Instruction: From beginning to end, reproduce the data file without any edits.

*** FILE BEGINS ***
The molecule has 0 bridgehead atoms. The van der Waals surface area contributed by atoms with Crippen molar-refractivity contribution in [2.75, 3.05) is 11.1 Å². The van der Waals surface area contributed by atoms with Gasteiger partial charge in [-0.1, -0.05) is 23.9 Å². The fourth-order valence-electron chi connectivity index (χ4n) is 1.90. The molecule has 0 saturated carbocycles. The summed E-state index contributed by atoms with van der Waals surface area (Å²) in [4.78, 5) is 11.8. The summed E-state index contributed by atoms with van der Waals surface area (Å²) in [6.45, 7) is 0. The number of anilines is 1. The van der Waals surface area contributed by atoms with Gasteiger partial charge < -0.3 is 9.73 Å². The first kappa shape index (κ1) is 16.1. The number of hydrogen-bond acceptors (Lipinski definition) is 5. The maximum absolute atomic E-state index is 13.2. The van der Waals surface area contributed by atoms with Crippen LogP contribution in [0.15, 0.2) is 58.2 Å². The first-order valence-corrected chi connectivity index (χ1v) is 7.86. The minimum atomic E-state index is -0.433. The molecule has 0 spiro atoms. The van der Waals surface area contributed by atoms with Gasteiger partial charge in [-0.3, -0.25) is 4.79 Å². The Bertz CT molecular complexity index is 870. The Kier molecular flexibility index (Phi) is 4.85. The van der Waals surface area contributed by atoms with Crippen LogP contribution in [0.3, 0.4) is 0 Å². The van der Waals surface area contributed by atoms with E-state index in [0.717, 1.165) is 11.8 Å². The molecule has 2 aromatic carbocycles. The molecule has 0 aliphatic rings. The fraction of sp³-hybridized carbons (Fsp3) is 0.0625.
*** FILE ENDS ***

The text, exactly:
The molecule has 0 bridgehead atoms. The van der Waals surface area contributed by atoms with Crippen molar-refractivity contribution in [2.75, 3.05) is 11.1 Å². The van der Waals surface area contributed by atoms with Gasteiger partial charge in [-0.1, -0.05) is 23.9 Å². The fourth-order valence-electron chi connectivity index (χ4n) is 1.90. The molecule has 0 saturated carbocycles. The summed E-state index contributed by atoms with van der Waals surface area (Å²) in [4.78, 5) is 11.8. The summed E-state index contributed by atoms with van der Waals surface area (Å²) in [6.45, 7) is 0. The number of anilines is 1. The van der Waals surface area contributed by atoms with Gasteiger partial charge < -0.3 is 9.73 Å². The first kappa shape index (κ1) is 16.1. The number of hydrogen-bond acceptors (Lipinski definition) is 5. The maximum absolute atomic E-state index is 13.2. The van der Waals surface area contributed by atoms with Crippen LogP contribution in [0.15, 0.2) is 58.2 Å². The first-order valence-corrected chi connectivity index (χ1v) is 7.86. The minimum atomic E-state index is -0.433. The molecule has 0 spiro atoms. The van der Waals surface area contributed by atoms with Gasteiger partial charge in [-0.3, -0.25) is 4.79 Å². The Bertz CT molecular complexity index is 870. The Kier molecular flexibility index (Phi) is 4.85. The van der Waals surface area contributed by atoms with Crippen LogP contribution in [0.3, 0.4) is 0 Å². The van der Waals surface area contributed by atoms with E-state index in [0.717, 1.165) is 11.8 Å². The molecule has 2 aromatic carbocycles. The molecule has 0 aliphatic rings. The fraction of sp³-hybridized carbons (Fsp3) is 0.0625.